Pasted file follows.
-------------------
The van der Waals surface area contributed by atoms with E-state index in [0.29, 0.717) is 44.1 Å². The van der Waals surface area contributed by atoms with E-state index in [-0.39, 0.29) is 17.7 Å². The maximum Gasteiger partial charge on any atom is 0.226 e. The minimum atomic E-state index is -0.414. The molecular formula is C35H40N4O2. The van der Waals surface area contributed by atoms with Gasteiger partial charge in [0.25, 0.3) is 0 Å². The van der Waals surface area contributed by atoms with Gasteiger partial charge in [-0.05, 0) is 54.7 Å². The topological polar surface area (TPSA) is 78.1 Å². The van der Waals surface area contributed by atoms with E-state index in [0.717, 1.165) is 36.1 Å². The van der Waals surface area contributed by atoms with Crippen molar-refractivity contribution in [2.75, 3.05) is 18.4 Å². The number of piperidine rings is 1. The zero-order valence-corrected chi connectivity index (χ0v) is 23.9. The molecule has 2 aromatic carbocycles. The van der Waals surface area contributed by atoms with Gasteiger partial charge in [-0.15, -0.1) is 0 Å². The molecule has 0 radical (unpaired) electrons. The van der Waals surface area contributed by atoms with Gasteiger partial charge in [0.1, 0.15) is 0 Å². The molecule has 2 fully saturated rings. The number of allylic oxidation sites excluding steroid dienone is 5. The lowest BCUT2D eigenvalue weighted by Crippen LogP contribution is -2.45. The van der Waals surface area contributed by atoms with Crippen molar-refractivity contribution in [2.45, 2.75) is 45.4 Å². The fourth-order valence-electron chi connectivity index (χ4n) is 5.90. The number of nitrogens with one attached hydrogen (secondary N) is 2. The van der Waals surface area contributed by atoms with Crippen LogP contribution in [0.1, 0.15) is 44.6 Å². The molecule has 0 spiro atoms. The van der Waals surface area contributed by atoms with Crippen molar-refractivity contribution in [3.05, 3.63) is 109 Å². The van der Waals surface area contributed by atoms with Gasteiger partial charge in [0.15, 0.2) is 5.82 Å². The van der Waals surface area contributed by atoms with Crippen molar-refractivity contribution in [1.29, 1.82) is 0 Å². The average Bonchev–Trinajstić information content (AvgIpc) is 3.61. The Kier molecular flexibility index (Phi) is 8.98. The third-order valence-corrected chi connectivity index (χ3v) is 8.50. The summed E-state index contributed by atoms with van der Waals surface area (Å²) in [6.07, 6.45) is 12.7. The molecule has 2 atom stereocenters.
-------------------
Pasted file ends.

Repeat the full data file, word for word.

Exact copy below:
The van der Waals surface area contributed by atoms with E-state index in [0.29, 0.717) is 44.1 Å². The van der Waals surface area contributed by atoms with E-state index in [-0.39, 0.29) is 17.7 Å². The maximum Gasteiger partial charge on any atom is 0.226 e. The minimum atomic E-state index is -0.414. The molecular formula is C35H40N4O2. The van der Waals surface area contributed by atoms with Gasteiger partial charge in [0.25, 0.3) is 0 Å². The van der Waals surface area contributed by atoms with Gasteiger partial charge in [-0.05, 0) is 54.7 Å². The topological polar surface area (TPSA) is 78.1 Å². The van der Waals surface area contributed by atoms with E-state index in [0.717, 1.165) is 36.1 Å². The van der Waals surface area contributed by atoms with Crippen molar-refractivity contribution in [2.75, 3.05) is 18.4 Å². The number of piperidine rings is 1. The zero-order valence-corrected chi connectivity index (χ0v) is 23.9. The molecule has 2 aromatic carbocycles. The van der Waals surface area contributed by atoms with Gasteiger partial charge in [-0.15, -0.1) is 0 Å². The molecule has 0 radical (unpaired) electrons. The van der Waals surface area contributed by atoms with Gasteiger partial charge in [0.1, 0.15) is 0 Å². The molecule has 2 fully saturated rings. The number of allylic oxidation sites excluding steroid dienone is 5. The lowest BCUT2D eigenvalue weighted by Crippen LogP contribution is -2.45. The van der Waals surface area contributed by atoms with Crippen molar-refractivity contribution in [2.45, 2.75) is 45.4 Å². The fourth-order valence-electron chi connectivity index (χ4n) is 5.90. The number of nitrogens with one attached hydrogen (secondary N) is 2. The van der Waals surface area contributed by atoms with Crippen LogP contribution in [0.1, 0.15) is 44.6 Å². The molecule has 0 spiro atoms. The van der Waals surface area contributed by atoms with Crippen molar-refractivity contribution in [3.05, 3.63) is 109 Å². The van der Waals surface area contributed by atoms with Gasteiger partial charge in [0.15, 0.2) is 5.82 Å². The van der Waals surface area contributed by atoms with Crippen molar-refractivity contribution in [1.29, 1.82) is 0 Å². The average Bonchev–Trinajstić information content (AvgIpc) is 3.61. The Kier molecular flexibility index (Phi) is 8.98. The third-order valence-corrected chi connectivity index (χ3v) is 8.50. The summed E-state index contributed by atoms with van der Waals surface area (Å²) in [6.07, 6.45) is 12.7. The molecule has 2 atom stereocenters.